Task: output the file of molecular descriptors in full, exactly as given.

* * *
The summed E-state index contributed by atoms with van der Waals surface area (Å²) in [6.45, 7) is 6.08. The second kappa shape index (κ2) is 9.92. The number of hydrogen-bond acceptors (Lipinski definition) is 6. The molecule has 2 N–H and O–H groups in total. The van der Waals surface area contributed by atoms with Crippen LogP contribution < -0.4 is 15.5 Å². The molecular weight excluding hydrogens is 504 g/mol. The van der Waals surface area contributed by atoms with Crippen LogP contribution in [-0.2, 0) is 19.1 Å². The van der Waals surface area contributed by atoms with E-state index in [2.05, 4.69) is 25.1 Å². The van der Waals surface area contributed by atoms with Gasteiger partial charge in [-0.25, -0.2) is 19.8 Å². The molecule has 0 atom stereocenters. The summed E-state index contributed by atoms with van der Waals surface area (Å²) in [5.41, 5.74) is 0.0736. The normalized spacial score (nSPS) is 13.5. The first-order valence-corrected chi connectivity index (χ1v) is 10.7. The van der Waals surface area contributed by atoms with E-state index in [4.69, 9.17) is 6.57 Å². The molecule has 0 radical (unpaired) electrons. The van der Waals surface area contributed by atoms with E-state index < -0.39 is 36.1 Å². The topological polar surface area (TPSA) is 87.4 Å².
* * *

The summed E-state index contributed by atoms with van der Waals surface area (Å²) in [6.45, 7) is 6.08. The second kappa shape index (κ2) is 9.92. The number of hydrogen-bond acceptors (Lipinski definition) is 6. The molecule has 2 N–H and O–H groups in total. The van der Waals surface area contributed by atoms with Crippen LogP contribution < -0.4 is 15.5 Å². The molecular weight excluding hydrogens is 504 g/mol. The van der Waals surface area contributed by atoms with Crippen LogP contribution in [-0.2, 0) is 19.1 Å². The van der Waals surface area contributed by atoms with E-state index in [2.05, 4.69) is 25.1 Å². The van der Waals surface area contributed by atoms with Gasteiger partial charge in [-0.25, -0.2) is 19.8 Å². The molecule has 0 atom stereocenters. The summed E-state index contributed by atoms with van der Waals surface area (Å²) in [5.41, 5.74) is 0.0736. The normalized spacial score (nSPS) is 13.5. The first-order valence-corrected chi connectivity index (χ1v) is 10.7. The van der Waals surface area contributed by atoms with E-state index in [4.69, 9.17) is 6.57 Å². The molecule has 0 radical (unpaired) electrons. The van der Waals surface area contributed by atoms with E-state index < -0.39 is 36.1 Å². The topological polar surface area (TPSA) is 87.4 Å².